The pieces of the identity puzzle

He or she. Him or her. Male or female. Man or woman.

At a young age, we learn that an individual can either be one or the other. There is rarely any description or acknowledgement of what lies in between or outside of these terms.

Senior Katka Showers-Curtis and junior Cristina McCracken are both individuals who struggle with the issue of lying outside of these generic terms.

Showers-Curtis uses “ze” instead of he or she. Ze identifies as genderqueer and trans*. Similarly, McCracken uses “e” as a possessive pronoun. E is someone who considers emself to be without gender. Refer to Opinion page 5 to view the entire table of preferred pronouns.

“As a culture, we are so focused on the binary that we believe there must be one or the other,” McCracken said. “We forget to think about things in the middle or outside of the binary.”


Both Showers-Curtis and McCracken are members of a student organization called Being Real in Doing Gender Equality. B.R.i.D.G.E. is a group for people who indentify as trans*, gender queer, agender or anyone who is outside of assigned genders to meet and share their experiences. The group is also open to allies and people who want to learn more about issues and help promote them.

“A big thing that B.R.i.D.G.E is looking at right now is policies that we would like to shift,” Showers-Curtis said. “We found 15 areas on campus where we think policies need to change and become more inclusive.”

Some of these issues on campus that B.R.i.D.G.E members hope to see resolved are placing gender neutral bathrooms on campus, finding alternative living situations for non-binary individuals and including more inclusive sex-education on trans issues in the UHCS.

B.R.i.D.G.E serves as an awareness group and looks to help get out information to people who are not usually educated on gender issues.


Despite the activity of groups like B.R.i.D.G.E and IMPACT, Showers-Curtis, McCracken, and other individuals still face struggles on campus when it comes to their identities.

“For me, a lot of what affects me is unintentional,” McCracken said. “It’s just the fact that people immediately gender any person they meet and that can be problematic.”

McCracken also said e feels that some people erase the identities of those who are non-binary.

“People are socially conditioned to categorize someone as a gender,” Showers-Curtis said. “You can’t just look at someone and know their gender or their pronoun.”

Showers-Curtis said ze has been in situations where people categorize hir as a lesbian because of hir short hair, something that didn’t happen when ze has longer hair.

These kinds of stereotypes have happened to both Showers-Curtis and McCracken.

Showers-Curtis and McCracken both said they feel that pronoun usage is one of the most frustrating issues they run into because being referred to as the wrong pronoun can be very detrimental to your emotional health.

“Our pronoun usage is something that is important to us and is often part of our gender identity and how we interact with people,” McCracken said. “It’s very intrinsic.”

Showers-Curtis and McCracken both said it is an uphill battle to try and get other people to understand different gender identities, professors included.

“For the most part, professors have been really great about it,” Showers-Curtis said. “But some feel that if their class isn’t a gender studies class, they shouldn’t have to talk or be concerned with the issue.”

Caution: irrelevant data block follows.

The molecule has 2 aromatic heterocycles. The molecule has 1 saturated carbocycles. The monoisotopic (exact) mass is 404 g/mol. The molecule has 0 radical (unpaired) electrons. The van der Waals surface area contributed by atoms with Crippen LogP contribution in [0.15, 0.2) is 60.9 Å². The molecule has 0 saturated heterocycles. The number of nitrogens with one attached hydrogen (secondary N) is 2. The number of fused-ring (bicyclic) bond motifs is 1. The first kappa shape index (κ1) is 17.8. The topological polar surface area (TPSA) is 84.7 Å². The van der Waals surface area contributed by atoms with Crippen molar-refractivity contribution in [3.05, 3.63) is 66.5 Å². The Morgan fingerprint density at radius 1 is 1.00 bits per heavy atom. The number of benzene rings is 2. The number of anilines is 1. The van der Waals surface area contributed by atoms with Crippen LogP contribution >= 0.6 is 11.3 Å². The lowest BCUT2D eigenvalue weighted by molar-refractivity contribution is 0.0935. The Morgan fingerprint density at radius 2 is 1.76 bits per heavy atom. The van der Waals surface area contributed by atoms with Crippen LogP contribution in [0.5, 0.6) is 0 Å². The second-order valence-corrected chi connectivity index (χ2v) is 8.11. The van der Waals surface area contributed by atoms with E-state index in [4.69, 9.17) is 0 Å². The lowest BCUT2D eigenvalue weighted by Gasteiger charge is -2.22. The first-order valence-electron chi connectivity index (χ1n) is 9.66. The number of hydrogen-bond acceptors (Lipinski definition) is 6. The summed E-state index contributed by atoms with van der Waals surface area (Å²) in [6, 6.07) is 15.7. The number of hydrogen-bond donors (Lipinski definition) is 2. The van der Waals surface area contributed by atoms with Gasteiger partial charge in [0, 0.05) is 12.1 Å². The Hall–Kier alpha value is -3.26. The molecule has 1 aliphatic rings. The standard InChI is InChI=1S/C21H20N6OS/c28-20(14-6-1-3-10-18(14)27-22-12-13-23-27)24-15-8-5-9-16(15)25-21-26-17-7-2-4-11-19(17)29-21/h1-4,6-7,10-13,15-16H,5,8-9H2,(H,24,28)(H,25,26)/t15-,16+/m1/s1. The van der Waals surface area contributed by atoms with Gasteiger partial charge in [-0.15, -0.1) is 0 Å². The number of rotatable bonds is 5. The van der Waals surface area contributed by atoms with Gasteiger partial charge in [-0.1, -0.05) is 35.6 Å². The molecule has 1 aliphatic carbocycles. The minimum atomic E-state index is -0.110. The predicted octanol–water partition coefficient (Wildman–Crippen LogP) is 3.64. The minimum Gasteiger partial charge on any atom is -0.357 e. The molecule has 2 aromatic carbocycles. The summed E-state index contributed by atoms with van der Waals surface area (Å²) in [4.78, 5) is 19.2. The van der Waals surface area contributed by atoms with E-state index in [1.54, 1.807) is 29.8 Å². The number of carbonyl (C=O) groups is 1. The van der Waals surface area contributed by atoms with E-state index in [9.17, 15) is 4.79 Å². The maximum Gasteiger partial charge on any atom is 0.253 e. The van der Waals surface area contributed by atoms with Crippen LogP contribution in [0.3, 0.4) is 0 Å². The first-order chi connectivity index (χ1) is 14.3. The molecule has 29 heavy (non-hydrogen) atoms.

Instead of using he or she and categorizing someone as a certain gender, singular “they” is more inclusive.

“Singular ‘they’ is preferred because it allows people the room to gender themselves,” Showers-Curtis said. “It works really well.”

When it comes to being emotionally affected by improper pronouns, McCracken said people don’t typically feel hurt or gendered if you just use the singular “they.”

“Though if you know someone’s pronouns, then that is what you should use,” McCracken said.

To get out more information on these topics, events like “Are you on the Spectrum?” and the LGBT Panel have been organized. A brochure will also be published soon with pronoun articles and information on it.

Another major event for the community is Transgender Day of Visibility, which will happen sometime in April.

“Last year we had about 90 people show up and there was a variety of different identities present,” Showers-Curtis said. “We include a panel of people talking about their identities and emphasizing that not everyone is the same in their gender identities.”

To get out information about these events, Showers-Curtis said ze feels like the P.B. Poorman Pride Resource Center does a good job at marketing.

“The Pride Center has consistently had some sort of trans event organized the past three years,” Showers-Curtis said. “They’re good at being inclusive and trying to get as many gender identities represented as possible.

A common misconception with gender identities is also the difference between sex and gender. Showers-Curtis said ze thinks both are socially constructed.

McCracken said it’s becoming more important for people to get out of this binary construct.

“It’s awesome to see people moving in this direction,” McCracken said.

Showers-Curtis said the best way to deal with pronoun usage is to ask someone what their pronoun is and then utilize it when referring to them.

“No woman is a woman in the same way another woman is,” Showers-Curtis said, “It’s the same with my gender; my identity is different from anyone else’s identity.”